Saturday, July 23, 2016

Tomato Love, Interrupted

This is a post about consuming food. Not eating it mind you, but consuming it. There's a difference. Stay with me.

In the early-eighties, I read an article in Harper's (or was it Atlantic?) about the evolution of American agriculture as it specifically related to the tomato.

The article detailed how tomatoes had become big business, and as such were too important to be left to the vagaries of nature. Management was required. And as a result, modern tomatoes bore only a faint resemblance to their previously unmanaged selves.

They shipped better. Lasted longer on store shelves. Were uniform in their appearance. More disease-resistant. And most importantly, matured faster.

Now, that is wonderful stuff. Seriously. I mean, who wants a tomato that can't hack a week in a produce bin? Or whose delicate sensibilities are offended by seventy-two hours in the back of a truck?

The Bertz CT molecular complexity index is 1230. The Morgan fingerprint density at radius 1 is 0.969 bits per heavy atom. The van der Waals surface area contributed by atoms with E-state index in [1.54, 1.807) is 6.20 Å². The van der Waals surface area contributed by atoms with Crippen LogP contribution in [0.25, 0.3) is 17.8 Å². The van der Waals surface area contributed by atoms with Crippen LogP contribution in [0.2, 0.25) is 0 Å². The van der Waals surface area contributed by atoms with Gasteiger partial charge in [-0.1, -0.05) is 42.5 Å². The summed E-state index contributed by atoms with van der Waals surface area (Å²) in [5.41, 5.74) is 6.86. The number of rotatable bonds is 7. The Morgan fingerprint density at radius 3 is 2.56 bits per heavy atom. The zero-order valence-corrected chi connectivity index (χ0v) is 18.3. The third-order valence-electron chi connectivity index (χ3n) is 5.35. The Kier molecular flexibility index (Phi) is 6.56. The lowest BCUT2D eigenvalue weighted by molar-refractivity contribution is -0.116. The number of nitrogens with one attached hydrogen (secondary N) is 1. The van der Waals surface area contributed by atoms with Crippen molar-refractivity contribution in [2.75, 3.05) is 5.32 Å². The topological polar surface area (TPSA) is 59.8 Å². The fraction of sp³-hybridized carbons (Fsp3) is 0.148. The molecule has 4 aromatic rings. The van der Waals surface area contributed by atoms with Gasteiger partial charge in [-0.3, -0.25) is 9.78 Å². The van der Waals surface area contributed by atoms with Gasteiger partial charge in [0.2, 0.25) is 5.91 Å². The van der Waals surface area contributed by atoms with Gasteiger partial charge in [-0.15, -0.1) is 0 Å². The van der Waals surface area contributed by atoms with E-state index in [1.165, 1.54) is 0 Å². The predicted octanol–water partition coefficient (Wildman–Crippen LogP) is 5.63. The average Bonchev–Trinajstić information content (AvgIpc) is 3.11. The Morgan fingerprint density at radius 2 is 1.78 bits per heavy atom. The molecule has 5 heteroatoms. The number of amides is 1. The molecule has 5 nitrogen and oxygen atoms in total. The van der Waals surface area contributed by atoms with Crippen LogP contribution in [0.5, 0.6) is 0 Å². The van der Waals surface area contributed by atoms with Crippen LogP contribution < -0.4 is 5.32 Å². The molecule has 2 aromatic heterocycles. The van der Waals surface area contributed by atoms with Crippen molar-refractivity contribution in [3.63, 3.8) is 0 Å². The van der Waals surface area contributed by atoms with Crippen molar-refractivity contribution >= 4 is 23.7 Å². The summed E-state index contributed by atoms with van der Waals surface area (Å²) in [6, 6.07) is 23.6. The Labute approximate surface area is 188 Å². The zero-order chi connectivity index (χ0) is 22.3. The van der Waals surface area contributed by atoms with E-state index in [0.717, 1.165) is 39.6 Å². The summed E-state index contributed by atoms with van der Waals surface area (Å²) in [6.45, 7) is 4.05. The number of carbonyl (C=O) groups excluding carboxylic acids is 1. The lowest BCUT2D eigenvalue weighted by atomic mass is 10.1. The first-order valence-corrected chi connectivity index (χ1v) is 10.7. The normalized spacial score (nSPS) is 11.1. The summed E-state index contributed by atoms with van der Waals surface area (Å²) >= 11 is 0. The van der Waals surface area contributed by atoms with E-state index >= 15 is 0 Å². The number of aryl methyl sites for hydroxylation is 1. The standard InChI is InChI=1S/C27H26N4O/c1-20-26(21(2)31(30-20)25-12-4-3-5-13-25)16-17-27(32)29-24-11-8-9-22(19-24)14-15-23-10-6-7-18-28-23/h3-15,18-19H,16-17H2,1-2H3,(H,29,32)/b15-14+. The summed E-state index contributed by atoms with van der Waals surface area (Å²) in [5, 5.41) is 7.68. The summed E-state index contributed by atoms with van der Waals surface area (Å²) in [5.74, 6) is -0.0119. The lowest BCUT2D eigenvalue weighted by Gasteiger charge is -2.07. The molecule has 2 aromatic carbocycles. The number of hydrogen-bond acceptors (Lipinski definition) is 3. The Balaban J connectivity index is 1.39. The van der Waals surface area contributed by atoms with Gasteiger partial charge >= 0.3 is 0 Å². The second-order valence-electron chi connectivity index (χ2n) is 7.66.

Not me.

But unless you're a businessman, you may notice one glaring flaw. One big, giant omission: taste. As in, how did they?

Oh. Yeah. That. Well...we're working on it.

So. We were left with tomatoes that resisted disease and lasted longer on store shelves and were uniform in appearance, but really didn't taste that great. The juicy tomatoes which practically demanded to be eaten in a bath tub appeared to be a relic of my long-ago youth.

Which is why an article in the Chicago Tribune on a Rockford-based tomato-grower named Mighty Vine aroused such interest. They were dedicated to growing tomatoes that possessed, in addition to the many fine qualities imbued by corporate farms, taste.

Could the notion of a functioning congress be more radical?

All was well for several weeks. They were available at the local chain grocery store and I willingly coughed-up a little more than normal for these blood-red beauties. I had forgotten what it was like to slice a tomato and leave a small puddle of juice behind.

They immediately made salads more vibrant. On hamburgers, their undiluted tomatoness paired perfectly with a slice of raw onion, thankfully rendering ketchup irrelevant. Hell, they made everything better.

And then they were gone.

I'm guessing you know this game. It's hide and seek turned inside-out. You search for a product, enjoy it and then the manufacturer/distributor/wholesaler or retailer hides it.